indicating where something or someone is knocked, "into an extremely distressed or disabled condition," American English slang, by 1835; considered by OED to be a corruption of western England dialectal collyweston, name of a village in Northamptonshire ("Colin's West Farmstead") that somehow came to signify "askew, not right." But Farmer calls it an Americanism and goes in for it as an "indefinite superlative," and DAS also does not consider the obscure English term to be the source. Early nautical references suggest it might simply be what it looks like: a sailor's generic way of indicating something has been thrown pretty far by impact, based on galley in the "ship's cooking room" sense.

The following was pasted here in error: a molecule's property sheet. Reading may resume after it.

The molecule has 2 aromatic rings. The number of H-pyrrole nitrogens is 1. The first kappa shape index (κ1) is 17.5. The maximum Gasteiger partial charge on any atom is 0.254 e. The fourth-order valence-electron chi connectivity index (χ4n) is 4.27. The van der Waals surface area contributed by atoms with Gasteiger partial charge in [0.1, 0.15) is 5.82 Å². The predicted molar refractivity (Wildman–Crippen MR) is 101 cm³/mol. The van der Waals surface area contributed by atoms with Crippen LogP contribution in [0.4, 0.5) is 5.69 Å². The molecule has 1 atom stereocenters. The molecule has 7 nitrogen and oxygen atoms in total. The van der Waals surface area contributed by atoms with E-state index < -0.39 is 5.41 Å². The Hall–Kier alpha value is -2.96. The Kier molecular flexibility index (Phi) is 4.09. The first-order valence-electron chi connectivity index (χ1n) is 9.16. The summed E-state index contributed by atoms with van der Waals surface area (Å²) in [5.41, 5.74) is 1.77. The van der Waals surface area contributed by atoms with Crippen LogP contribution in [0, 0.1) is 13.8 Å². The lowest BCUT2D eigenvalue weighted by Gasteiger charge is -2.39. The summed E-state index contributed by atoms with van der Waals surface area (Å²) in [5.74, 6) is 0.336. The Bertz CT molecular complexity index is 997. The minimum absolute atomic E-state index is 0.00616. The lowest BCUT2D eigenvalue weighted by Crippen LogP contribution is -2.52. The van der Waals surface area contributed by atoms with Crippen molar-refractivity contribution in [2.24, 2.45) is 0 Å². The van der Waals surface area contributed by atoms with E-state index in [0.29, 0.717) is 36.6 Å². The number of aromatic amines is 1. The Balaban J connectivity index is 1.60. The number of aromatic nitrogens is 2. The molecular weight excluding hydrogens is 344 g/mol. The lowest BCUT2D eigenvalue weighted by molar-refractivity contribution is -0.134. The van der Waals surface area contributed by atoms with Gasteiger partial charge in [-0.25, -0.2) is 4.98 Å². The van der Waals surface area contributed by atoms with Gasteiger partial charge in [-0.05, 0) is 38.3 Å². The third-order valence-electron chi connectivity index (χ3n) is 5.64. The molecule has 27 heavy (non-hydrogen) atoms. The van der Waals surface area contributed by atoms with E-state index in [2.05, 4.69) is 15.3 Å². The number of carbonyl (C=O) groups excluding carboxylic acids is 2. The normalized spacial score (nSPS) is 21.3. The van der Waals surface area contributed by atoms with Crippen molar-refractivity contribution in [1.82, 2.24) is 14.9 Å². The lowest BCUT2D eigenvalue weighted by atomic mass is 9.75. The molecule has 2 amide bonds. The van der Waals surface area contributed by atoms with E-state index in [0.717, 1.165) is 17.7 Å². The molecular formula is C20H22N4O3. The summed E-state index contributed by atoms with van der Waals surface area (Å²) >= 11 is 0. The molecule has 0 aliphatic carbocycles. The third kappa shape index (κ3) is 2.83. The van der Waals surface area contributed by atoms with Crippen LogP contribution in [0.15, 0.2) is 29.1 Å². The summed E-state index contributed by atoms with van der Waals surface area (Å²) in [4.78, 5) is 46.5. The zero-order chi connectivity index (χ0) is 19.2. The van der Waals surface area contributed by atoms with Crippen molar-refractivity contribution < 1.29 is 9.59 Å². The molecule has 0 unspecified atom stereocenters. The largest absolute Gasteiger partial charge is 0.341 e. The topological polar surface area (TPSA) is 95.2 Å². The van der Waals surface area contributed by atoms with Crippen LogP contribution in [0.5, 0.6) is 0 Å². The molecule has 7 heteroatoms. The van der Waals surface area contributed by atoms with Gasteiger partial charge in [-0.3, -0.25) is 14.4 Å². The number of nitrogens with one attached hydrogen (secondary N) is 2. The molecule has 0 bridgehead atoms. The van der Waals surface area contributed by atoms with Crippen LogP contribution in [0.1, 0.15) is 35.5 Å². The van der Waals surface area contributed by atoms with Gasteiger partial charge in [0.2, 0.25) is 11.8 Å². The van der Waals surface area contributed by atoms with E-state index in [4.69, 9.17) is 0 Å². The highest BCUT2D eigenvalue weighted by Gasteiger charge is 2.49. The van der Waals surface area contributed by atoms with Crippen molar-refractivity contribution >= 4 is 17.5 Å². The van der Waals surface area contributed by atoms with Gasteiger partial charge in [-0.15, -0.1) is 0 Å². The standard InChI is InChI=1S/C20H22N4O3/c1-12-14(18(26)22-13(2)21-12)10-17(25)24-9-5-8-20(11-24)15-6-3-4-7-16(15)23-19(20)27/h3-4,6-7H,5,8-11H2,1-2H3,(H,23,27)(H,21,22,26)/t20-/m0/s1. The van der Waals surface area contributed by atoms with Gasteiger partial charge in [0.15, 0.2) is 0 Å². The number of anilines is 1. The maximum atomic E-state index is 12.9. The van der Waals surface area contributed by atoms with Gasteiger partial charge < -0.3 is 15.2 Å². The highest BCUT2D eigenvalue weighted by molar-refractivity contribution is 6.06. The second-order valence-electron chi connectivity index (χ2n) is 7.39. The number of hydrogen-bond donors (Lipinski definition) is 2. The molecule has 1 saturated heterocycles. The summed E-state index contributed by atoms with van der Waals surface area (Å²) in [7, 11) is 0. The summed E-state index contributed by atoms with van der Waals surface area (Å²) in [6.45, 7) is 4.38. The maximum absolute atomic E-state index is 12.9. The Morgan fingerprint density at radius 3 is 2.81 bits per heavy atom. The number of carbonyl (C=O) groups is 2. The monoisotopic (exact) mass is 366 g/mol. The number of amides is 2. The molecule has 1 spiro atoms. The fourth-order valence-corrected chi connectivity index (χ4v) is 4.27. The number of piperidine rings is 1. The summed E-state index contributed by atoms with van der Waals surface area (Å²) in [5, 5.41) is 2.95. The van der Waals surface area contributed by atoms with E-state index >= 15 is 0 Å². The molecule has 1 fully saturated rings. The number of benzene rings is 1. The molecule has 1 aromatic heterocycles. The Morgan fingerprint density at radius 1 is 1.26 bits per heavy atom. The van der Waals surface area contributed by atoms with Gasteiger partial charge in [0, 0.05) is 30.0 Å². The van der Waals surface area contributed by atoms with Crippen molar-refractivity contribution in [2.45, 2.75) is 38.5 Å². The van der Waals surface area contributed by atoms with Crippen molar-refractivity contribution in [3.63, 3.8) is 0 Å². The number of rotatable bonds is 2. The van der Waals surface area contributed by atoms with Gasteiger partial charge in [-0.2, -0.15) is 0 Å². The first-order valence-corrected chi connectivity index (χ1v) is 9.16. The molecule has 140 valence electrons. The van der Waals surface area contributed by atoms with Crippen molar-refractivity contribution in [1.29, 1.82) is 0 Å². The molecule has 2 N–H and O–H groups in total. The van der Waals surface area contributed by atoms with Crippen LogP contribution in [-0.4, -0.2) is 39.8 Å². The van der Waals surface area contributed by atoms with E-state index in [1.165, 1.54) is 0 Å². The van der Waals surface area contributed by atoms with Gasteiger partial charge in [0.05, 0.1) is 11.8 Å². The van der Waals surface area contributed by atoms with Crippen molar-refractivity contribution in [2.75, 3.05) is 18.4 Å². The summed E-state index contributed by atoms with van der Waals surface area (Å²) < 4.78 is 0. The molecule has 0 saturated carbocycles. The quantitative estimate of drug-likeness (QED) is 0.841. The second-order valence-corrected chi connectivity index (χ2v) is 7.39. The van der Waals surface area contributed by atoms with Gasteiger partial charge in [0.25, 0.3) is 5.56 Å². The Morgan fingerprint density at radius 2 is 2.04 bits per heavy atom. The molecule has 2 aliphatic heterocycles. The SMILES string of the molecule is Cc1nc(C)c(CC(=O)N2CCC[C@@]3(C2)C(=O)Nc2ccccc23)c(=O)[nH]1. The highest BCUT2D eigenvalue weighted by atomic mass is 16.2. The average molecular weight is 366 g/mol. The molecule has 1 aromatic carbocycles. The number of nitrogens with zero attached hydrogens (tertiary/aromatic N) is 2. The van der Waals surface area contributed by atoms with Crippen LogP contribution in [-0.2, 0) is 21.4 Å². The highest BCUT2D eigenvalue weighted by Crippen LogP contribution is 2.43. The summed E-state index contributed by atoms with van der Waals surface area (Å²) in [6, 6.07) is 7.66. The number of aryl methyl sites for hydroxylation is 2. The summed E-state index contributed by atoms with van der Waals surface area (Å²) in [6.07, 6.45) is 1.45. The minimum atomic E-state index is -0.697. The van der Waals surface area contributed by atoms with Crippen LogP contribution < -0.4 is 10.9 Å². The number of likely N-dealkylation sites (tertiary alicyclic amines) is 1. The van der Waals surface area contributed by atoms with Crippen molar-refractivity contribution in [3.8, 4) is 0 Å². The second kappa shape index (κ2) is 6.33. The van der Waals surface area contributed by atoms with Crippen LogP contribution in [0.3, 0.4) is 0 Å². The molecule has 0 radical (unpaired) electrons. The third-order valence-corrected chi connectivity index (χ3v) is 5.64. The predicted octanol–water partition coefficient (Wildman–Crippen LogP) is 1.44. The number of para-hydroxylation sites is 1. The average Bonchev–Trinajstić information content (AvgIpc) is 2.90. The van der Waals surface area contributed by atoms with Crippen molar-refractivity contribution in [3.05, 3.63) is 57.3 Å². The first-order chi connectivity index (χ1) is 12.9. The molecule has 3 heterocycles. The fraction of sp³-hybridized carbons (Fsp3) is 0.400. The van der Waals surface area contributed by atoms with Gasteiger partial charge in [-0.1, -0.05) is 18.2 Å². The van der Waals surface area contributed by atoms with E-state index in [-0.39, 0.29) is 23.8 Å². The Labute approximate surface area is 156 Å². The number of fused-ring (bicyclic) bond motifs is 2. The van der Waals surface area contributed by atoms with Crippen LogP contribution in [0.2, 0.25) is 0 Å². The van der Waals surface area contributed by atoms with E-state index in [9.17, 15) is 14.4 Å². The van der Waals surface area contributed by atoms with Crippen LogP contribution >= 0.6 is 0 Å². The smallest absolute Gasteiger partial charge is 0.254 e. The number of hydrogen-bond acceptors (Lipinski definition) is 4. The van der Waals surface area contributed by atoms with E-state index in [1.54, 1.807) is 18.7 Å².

"Matter? why d--n my old shoes, Captain Williams, here is one of that bloody Don Dego's shot gone right through the galley-door, and through the side of the big copper, and knocked all the beef and hot water galley-west. ..." [N.Ames, "Old Sailor's Yarns," New York, 1835]
Old English lamb, lomb, Northumbrian lemb "lamb," from Proto-Germanic *lambaz (source also of Old Norse, Old Saxon, Old Frisian, Gothic lamb, Middle Dutch, Dutch lam, Middle High German lamp, German Lamm "lamb"). Common to the Germanic languages, but with no certain cognates outside them. The -b has probably been silent since 13c.